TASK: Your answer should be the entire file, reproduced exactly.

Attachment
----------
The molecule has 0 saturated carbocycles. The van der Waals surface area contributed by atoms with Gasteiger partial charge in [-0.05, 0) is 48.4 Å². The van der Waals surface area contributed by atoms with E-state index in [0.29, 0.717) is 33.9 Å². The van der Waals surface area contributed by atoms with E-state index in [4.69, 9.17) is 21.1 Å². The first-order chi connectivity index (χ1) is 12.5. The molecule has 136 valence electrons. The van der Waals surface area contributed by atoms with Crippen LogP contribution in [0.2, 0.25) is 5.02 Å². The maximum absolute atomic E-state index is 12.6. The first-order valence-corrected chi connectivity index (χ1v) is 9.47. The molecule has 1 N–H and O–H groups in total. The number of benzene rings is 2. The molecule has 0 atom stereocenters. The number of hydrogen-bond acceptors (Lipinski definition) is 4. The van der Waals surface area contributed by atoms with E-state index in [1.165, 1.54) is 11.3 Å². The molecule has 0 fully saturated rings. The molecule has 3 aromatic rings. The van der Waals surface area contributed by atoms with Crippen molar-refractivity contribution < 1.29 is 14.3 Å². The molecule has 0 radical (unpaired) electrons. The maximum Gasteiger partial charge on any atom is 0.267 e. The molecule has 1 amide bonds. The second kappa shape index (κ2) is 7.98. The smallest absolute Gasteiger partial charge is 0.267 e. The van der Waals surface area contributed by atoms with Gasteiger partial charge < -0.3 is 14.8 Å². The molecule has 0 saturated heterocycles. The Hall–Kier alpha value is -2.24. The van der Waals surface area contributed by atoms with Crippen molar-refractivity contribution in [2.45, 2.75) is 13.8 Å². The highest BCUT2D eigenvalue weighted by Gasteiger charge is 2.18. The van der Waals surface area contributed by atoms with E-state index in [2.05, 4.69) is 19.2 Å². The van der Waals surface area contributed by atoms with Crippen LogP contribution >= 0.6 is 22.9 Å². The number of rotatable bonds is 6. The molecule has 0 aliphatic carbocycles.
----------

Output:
The molecule has 0 saturated carbocycles. The van der Waals surface area contributed by atoms with Gasteiger partial charge in [-0.05, 0) is 48.4 Å². The van der Waals surface area contributed by atoms with E-state index in [0.29, 0.717) is 33.9 Å². The van der Waals surface area contributed by atoms with E-state index in [4.69, 9.17) is 21.1 Å². The first-order chi connectivity index (χ1) is 12.5. The molecule has 136 valence electrons. The van der Waals surface area contributed by atoms with Crippen LogP contribution in [0.2, 0.25) is 5.02 Å². The maximum absolute atomic E-state index is 12.6. The first-order valence-corrected chi connectivity index (χ1v) is 9.47. The molecule has 1 N–H and O–H groups in total. The number of benzene rings is 2. The molecule has 0 atom stereocenters. The number of hydrogen-bond acceptors (Lipinski definition) is 4. The van der Waals surface area contributed by atoms with E-state index in [1.165, 1.54) is 11.3 Å². The molecule has 0 fully saturated rings. The molecule has 3 aromatic rings. The van der Waals surface area contributed by atoms with Crippen molar-refractivity contribution < 1.29 is 14.3 Å². The molecule has 0 radical (unpaired) electrons. The maximum Gasteiger partial charge on any atom is 0.267 e. The molecule has 1 amide bonds. The second kappa shape index (κ2) is 7.98. The smallest absolute Gasteiger partial charge is 0.267 e. The van der Waals surface area contributed by atoms with Gasteiger partial charge < -0.3 is 14.8 Å². The molecule has 0 saturated heterocycles. The Hall–Kier alpha value is -2.24. The van der Waals surface area contributed by atoms with Crippen molar-refractivity contribution in [2.45, 2.75) is 13.8 Å². The highest BCUT2D eigenvalue weighted by Gasteiger charge is 2.18. The van der Waals surface area contributed by atoms with E-state index in [2.05, 4.69) is 19.2 Å². The van der Waals surface area contributed by atoms with Crippen LogP contribution >= 0.6 is 22.9 Å². The number of rotatable bonds is 6. The molecule has 0 aliphatic carbocycles.